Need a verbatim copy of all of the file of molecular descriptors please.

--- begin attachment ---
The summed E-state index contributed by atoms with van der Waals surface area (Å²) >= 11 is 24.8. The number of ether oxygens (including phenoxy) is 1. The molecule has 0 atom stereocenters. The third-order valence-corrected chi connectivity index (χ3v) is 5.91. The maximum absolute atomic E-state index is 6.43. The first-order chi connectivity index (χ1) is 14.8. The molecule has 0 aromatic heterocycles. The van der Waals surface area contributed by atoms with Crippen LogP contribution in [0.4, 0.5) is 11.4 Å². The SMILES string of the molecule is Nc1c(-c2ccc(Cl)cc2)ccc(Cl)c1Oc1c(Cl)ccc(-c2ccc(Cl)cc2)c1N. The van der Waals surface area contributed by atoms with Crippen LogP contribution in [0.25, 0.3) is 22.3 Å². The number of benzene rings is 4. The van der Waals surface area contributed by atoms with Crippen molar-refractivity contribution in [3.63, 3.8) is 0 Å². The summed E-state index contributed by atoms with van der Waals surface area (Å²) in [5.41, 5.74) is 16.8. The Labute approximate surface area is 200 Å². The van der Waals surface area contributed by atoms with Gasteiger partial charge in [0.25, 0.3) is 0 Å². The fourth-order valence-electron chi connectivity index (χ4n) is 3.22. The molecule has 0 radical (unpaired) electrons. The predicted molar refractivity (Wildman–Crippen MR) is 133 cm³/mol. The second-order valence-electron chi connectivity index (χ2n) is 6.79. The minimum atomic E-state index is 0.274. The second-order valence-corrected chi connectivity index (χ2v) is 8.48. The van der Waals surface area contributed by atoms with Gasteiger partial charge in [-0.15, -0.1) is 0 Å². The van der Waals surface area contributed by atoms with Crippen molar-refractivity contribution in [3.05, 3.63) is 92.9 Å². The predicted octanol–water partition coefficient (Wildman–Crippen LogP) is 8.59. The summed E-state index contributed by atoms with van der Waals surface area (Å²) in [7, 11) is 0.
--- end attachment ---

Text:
The summed E-state index contributed by atoms with van der Waals surface area (Å²) >= 11 is 24.8. The number of ether oxygens (including phenoxy) is 1. The molecule has 0 atom stereocenters. The third-order valence-corrected chi connectivity index (χ3v) is 5.91. The maximum absolute atomic E-state index is 6.43. The first-order chi connectivity index (χ1) is 14.8. The molecule has 0 aromatic heterocycles. The van der Waals surface area contributed by atoms with Crippen LogP contribution in [0.4, 0.5) is 11.4 Å². The SMILES string of the molecule is Nc1c(-c2ccc(Cl)cc2)ccc(Cl)c1Oc1c(Cl)ccc(-c2ccc(Cl)cc2)c1N. The van der Waals surface area contributed by atoms with Crippen LogP contribution in [0.25, 0.3) is 22.3 Å². The number of benzene rings is 4. The van der Waals surface area contributed by atoms with Crippen molar-refractivity contribution in [3.63, 3.8) is 0 Å². The summed E-state index contributed by atoms with van der Waals surface area (Å²) in [5.41, 5.74) is 16.8. The Labute approximate surface area is 200 Å². The van der Waals surface area contributed by atoms with Gasteiger partial charge in [0.25, 0.3) is 0 Å². The fourth-order valence-electron chi connectivity index (χ4n) is 3.22. The molecule has 0 radical (unpaired) electrons. The predicted molar refractivity (Wildman–Crippen MR) is 133 cm³/mol. The second-order valence-electron chi connectivity index (χ2n) is 6.79. The minimum atomic E-state index is 0.274. The second-order valence-corrected chi connectivity index (χ2v) is 8.48. The van der Waals surface area contributed by atoms with Gasteiger partial charge in [-0.15, -0.1) is 0 Å². The van der Waals surface area contributed by atoms with Crippen molar-refractivity contribution in [3.05, 3.63) is 92.9 Å². The predicted octanol–water partition coefficient (Wildman–Crippen LogP) is 8.59. The summed E-state index contributed by atoms with van der Waals surface area (Å²) in [7, 11) is 0.